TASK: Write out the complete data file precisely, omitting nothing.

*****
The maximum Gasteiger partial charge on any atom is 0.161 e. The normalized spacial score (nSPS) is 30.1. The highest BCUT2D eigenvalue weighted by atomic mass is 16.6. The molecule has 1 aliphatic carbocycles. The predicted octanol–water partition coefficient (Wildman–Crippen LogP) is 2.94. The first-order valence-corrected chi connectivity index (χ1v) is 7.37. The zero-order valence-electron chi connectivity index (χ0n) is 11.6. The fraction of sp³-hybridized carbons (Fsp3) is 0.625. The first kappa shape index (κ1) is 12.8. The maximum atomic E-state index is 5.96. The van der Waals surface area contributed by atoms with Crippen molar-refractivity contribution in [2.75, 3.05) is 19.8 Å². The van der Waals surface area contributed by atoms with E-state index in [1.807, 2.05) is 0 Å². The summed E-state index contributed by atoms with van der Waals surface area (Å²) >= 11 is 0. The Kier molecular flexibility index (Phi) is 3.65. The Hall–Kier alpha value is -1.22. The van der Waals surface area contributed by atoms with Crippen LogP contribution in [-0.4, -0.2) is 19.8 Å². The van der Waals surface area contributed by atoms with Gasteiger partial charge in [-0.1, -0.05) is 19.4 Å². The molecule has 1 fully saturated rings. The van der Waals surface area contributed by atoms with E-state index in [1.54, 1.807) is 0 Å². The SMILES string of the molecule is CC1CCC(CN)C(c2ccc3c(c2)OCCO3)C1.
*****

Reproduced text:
The maximum Gasteiger partial charge on any atom is 0.161 e. The normalized spacial score (nSPS) is 30.1. The highest BCUT2D eigenvalue weighted by atomic mass is 16.6. The molecule has 1 aliphatic carbocycles. The predicted octanol–water partition coefficient (Wildman–Crippen LogP) is 2.94. The first-order valence-corrected chi connectivity index (χ1v) is 7.37. The zero-order valence-electron chi connectivity index (χ0n) is 11.6. The fraction of sp³-hybridized carbons (Fsp3) is 0.625. The first kappa shape index (κ1) is 12.8. The maximum atomic E-state index is 5.96. The van der Waals surface area contributed by atoms with Crippen molar-refractivity contribution in [2.75, 3.05) is 19.8 Å². The van der Waals surface area contributed by atoms with E-state index in [1.807, 2.05) is 0 Å². The summed E-state index contributed by atoms with van der Waals surface area (Å²) >= 11 is 0. The Kier molecular flexibility index (Phi) is 3.65. The Hall–Kier alpha value is -1.22. The van der Waals surface area contributed by atoms with Crippen LogP contribution in [-0.4, -0.2) is 19.8 Å². The van der Waals surface area contributed by atoms with Gasteiger partial charge in [-0.1, -0.05) is 19.4 Å². The molecule has 1 fully saturated rings. The van der Waals surface area contributed by atoms with E-state index in [1.54, 1.807) is 0 Å². The SMILES string of the molecule is CC1CCC(CN)C(c2ccc3c(c2)OCCO3)C1.